Poll: Black People Are 4 Times More Likely to Know Someone Who Has Died of COVID-19
WHY YOU SHOULD CARE
Because the toll of the virus is not evenly spread.
By Nick Fouriezos
“It bothers me how people seem to have just awakened to the fact that our communities have been leading in the disparity gap for a mighty long time, and we did not just get here,” said New Orleans Mayor LaToya Cantrell, her voice emphatic over the Zoom call made necessary after her city’s shutdown due to the coronavirus pandemic.
Cantrell was joining OZY and OWN on April 19 for a special edition of the town hall TV show Black Women OWN the Conversation (you can watch here). Her words threw into sharp relief the disproportionate impact that COVID-19 has had on African Americans, even as the pain of the pandemic is felt across all sectors of society.
That disparity is made even clearer by a new public opinion poll conducted by Fordham University, published first by OZY on Thursday.
A full 23 percent of Black Americans report having known someone personally who died as a result of the virus, compared with only 13 percent of Latinx and 6 percent of white Americans.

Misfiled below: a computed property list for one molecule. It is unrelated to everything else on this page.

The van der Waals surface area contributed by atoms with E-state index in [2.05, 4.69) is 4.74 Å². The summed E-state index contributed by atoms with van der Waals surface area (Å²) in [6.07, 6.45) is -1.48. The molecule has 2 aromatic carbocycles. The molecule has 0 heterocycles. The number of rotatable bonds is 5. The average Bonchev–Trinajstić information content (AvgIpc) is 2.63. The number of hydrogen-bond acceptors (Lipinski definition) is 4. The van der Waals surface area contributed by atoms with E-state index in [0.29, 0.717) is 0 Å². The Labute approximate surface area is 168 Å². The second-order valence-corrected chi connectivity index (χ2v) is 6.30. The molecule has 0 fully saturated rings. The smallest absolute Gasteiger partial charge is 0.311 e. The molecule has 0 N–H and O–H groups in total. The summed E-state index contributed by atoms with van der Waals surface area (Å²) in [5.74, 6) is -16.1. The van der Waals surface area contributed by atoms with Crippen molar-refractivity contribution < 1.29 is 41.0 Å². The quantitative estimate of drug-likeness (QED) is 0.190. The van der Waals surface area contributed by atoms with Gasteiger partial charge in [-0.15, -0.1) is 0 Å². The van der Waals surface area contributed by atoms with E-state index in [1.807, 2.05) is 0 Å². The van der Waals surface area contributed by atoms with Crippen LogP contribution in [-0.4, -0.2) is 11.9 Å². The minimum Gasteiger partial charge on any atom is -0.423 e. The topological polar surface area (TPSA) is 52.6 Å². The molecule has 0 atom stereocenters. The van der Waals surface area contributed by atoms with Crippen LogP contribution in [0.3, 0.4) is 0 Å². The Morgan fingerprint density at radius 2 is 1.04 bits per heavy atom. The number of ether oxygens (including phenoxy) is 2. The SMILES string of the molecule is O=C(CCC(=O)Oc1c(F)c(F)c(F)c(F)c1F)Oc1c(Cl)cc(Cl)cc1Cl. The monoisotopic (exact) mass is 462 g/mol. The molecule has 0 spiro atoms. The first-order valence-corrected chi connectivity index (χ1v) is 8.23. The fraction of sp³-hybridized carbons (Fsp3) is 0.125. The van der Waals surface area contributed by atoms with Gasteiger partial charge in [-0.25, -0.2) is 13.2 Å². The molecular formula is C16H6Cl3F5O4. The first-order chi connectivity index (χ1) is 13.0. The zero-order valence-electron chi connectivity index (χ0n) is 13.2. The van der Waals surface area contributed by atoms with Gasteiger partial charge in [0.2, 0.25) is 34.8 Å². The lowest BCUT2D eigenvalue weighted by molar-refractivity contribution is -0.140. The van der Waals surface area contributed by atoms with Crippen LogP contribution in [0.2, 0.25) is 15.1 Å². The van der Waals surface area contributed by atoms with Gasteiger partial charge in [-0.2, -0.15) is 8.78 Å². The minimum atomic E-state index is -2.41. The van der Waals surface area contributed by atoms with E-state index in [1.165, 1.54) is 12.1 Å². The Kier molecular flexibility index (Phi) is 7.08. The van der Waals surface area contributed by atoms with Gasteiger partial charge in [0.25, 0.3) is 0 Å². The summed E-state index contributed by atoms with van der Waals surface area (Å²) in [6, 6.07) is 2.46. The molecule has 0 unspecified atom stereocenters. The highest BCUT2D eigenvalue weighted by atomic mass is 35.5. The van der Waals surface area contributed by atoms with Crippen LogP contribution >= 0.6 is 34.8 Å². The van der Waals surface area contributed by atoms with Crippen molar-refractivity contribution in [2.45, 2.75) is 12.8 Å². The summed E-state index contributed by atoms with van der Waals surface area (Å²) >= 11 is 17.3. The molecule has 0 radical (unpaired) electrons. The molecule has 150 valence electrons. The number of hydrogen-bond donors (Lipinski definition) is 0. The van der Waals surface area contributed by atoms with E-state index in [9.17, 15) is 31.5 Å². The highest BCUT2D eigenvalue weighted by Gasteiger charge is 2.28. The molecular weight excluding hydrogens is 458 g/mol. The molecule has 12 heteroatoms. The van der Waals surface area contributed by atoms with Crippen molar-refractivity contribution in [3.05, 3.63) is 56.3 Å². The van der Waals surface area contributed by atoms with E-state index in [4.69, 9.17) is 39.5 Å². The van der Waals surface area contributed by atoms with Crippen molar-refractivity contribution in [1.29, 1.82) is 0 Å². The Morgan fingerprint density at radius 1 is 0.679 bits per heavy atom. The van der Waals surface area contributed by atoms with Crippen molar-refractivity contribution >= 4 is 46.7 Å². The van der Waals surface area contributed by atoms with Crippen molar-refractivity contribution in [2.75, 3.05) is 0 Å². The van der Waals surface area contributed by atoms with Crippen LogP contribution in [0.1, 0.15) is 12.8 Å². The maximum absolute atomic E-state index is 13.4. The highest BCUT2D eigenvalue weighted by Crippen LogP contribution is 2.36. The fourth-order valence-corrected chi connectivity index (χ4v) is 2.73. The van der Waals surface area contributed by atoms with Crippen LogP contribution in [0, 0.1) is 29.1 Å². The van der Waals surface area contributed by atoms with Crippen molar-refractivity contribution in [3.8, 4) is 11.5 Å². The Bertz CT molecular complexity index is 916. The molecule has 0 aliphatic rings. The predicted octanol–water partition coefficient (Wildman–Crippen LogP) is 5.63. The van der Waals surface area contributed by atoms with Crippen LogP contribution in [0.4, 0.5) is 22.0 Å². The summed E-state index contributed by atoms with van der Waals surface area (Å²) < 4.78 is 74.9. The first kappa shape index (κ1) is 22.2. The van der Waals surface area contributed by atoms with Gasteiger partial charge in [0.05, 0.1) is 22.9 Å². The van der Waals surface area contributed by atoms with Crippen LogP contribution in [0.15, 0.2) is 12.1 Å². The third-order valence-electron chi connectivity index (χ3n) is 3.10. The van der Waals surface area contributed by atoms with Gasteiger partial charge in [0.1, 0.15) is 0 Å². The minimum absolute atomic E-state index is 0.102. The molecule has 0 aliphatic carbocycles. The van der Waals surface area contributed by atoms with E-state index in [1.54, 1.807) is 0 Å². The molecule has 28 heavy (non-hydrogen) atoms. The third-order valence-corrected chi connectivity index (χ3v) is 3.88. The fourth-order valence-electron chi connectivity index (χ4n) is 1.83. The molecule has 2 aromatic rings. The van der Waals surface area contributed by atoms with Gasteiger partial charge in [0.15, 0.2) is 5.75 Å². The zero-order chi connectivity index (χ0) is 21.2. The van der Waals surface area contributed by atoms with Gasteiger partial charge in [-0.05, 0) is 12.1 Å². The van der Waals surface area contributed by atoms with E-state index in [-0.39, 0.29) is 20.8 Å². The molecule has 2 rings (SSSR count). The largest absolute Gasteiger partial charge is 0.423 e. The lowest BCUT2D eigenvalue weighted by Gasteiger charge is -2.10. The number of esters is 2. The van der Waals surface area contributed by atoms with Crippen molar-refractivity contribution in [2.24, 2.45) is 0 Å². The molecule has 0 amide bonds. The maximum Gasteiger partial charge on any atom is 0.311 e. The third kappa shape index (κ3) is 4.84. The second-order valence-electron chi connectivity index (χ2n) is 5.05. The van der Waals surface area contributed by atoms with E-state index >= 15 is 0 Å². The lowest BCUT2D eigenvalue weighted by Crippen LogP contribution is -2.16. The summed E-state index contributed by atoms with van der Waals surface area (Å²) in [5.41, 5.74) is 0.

“The numbers really paint a picture of two Americas, as is so often the case.
African Americans are experiencing the coronavirus pandemic in a far more personal way than are white or Latinx Americans,” says Monika McDermott, a professor of political science at Fordham and director of the poll.
The probability-based, scientific sample of 1,003 respondents nationwide was conducted April 16–20, with a margin of error of 4.33 percentage points. It found that nearly a third of Black Americans report still going to a workplace, as compared with approximately a fifth of white and Latinx Americans. That reality helps explain why Black Americans — despite telling pollsters that they are going out less often to visit relatives or pick up takeout orders than other racial groups — are contracting coronavirus, and dying, at much higher rates.
The results come as states across the country debate whether and how to come out of the virus-induced lockdown. “If you are reopening service industry jobs, which are disproportionately minority jobs, then you are even further putting these populations at risk,” McDermott says.
There are additional hurdles for African Americans to even get tested for the virus. As Philadelphia pediatric surgeon Ala Stanford said on Black Women OWN the Conversation, the roadblocks to getting diagnostic tests are numerous: You have to be a health care worker, an elderly resident in an assisted living facility or sick enough to be admitted to a hospital and have a doctor’s referral. “If you don’t have a relationship because of the lack of trust, and our historical perspective with medicine in this country, who are you supposed to call to get tested?” Stanford said.
That question led OZY CEO Carlos Watson, the show’s moderator, to put it even more bluntly: “In the harshest phrase, [somebody] could say that sounds like a death sentence.”